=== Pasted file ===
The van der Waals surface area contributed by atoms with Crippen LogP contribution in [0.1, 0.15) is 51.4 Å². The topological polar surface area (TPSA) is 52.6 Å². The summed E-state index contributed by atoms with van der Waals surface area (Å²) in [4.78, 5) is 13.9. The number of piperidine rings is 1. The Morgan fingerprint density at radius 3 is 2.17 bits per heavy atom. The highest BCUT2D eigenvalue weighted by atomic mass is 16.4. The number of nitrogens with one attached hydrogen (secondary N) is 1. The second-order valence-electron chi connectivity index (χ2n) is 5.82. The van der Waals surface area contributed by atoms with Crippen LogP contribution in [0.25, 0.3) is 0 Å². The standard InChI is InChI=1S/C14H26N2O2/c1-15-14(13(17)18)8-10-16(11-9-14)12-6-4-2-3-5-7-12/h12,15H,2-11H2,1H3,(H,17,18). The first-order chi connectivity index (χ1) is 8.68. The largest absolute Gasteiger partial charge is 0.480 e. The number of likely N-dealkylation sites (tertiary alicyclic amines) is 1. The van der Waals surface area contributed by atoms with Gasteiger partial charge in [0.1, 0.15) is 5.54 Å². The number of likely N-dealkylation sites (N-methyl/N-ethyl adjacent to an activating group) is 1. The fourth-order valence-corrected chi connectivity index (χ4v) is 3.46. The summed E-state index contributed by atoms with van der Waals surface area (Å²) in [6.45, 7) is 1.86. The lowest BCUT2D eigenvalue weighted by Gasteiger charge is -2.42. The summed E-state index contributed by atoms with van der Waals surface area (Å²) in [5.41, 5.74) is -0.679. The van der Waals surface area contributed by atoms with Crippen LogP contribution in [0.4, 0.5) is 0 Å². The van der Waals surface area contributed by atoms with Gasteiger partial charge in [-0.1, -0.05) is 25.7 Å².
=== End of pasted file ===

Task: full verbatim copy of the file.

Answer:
The van der Waals surface area contributed by atoms with Crippen LogP contribution in [0.1, 0.15) is 51.4 Å². The topological polar surface area (TPSA) is 52.6 Å². The summed E-state index contributed by atoms with van der Waals surface area (Å²) in [4.78, 5) is 13.9. The number of piperidine rings is 1. The Morgan fingerprint density at radius 3 is 2.17 bits per heavy atom. The highest BCUT2D eigenvalue weighted by atomic mass is 16.4. The number of nitrogens with one attached hydrogen (secondary N) is 1. The second-order valence-electron chi connectivity index (χ2n) is 5.82. The van der Waals surface area contributed by atoms with Crippen LogP contribution in [0.25, 0.3) is 0 Å². The standard InChI is InChI=1S/C14H26N2O2/c1-15-14(13(17)18)8-10-16(11-9-14)12-6-4-2-3-5-7-12/h12,15H,2-11H2,1H3,(H,17,18). The first-order chi connectivity index (χ1) is 8.68. The largest absolute Gasteiger partial charge is 0.480 e. The number of likely N-dealkylation sites (tertiary alicyclic amines) is 1. The van der Waals surface area contributed by atoms with Gasteiger partial charge in [0.1, 0.15) is 5.54 Å². The number of likely N-dealkylation sites (N-methyl/N-ethyl adjacent to an activating group) is 1. The fourth-order valence-corrected chi connectivity index (χ4v) is 3.46. The summed E-state index contributed by atoms with van der Waals surface area (Å²) in [6.45, 7) is 1.86. The lowest BCUT2D eigenvalue weighted by Gasteiger charge is -2.42. The summed E-state index contributed by atoms with van der Waals surface area (Å²) in [5.41, 5.74) is -0.679. The van der Waals surface area contributed by atoms with Crippen LogP contribution in [0.4, 0.5) is 0 Å². The van der Waals surface area contributed by atoms with Gasteiger partial charge in [-0.1, -0.05) is 25.7 Å².